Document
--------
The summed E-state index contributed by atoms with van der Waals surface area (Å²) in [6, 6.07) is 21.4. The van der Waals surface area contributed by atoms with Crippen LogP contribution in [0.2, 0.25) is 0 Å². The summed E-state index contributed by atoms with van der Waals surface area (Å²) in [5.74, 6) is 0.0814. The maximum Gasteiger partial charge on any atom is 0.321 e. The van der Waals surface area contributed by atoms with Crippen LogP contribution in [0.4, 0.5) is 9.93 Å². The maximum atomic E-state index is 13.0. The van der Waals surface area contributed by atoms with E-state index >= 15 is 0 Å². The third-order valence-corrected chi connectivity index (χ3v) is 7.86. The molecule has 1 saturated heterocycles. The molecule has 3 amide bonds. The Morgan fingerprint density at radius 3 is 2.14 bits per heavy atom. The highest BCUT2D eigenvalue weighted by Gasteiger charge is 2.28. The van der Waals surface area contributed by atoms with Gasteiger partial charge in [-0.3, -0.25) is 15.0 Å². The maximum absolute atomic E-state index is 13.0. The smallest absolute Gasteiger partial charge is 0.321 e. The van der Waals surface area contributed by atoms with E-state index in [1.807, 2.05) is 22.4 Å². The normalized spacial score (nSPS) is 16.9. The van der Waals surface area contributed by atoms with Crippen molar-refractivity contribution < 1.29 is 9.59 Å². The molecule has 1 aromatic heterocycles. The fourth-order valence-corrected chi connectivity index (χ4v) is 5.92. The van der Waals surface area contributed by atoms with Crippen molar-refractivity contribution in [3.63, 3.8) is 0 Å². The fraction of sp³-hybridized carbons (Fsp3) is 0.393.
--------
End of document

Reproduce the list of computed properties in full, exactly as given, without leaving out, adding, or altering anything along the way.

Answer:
The summed E-state index contributed by atoms with van der Waals surface area (Å²) in [6, 6.07) is 21.4. The van der Waals surface area contributed by atoms with Crippen LogP contribution in [0.2, 0.25) is 0 Å². The summed E-state index contributed by atoms with van der Waals surface area (Å²) in [5.74, 6) is 0.0814. The maximum Gasteiger partial charge on any atom is 0.321 e. The van der Waals surface area contributed by atoms with Crippen LogP contribution in [0.4, 0.5) is 9.93 Å². The maximum atomic E-state index is 13.0. The van der Waals surface area contributed by atoms with E-state index >= 15 is 0 Å². The third-order valence-corrected chi connectivity index (χ3v) is 7.86. The molecule has 1 saturated heterocycles. The molecule has 3 amide bonds. The Morgan fingerprint density at radius 3 is 2.14 bits per heavy atom. The highest BCUT2D eigenvalue weighted by Gasteiger charge is 2.28. The van der Waals surface area contributed by atoms with Gasteiger partial charge in [-0.3, -0.25) is 15.0 Å². The maximum absolute atomic E-state index is 13.0. The smallest absolute Gasteiger partial charge is 0.321 e. The van der Waals surface area contributed by atoms with E-state index in [1.807, 2.05) is 22.4 Å². The normalized spacial score (nSPS) is 16.9. The van der Waals surface area contributed by atoms with Crippen molar-refractivity contribution < 1.29 is 9.59 Å². The molecule has 1 aromatic heterocycles. The fourth-order valence-corrected chi connectivity index (χ4v) is 5.92. The van der Waals surface area contributed by atoms with Crippen molar-refractivity contribution in [3.63, 3.8) is 0 Å². The fraction of sp³-hybridized carbons (Fsp3) is 0.393.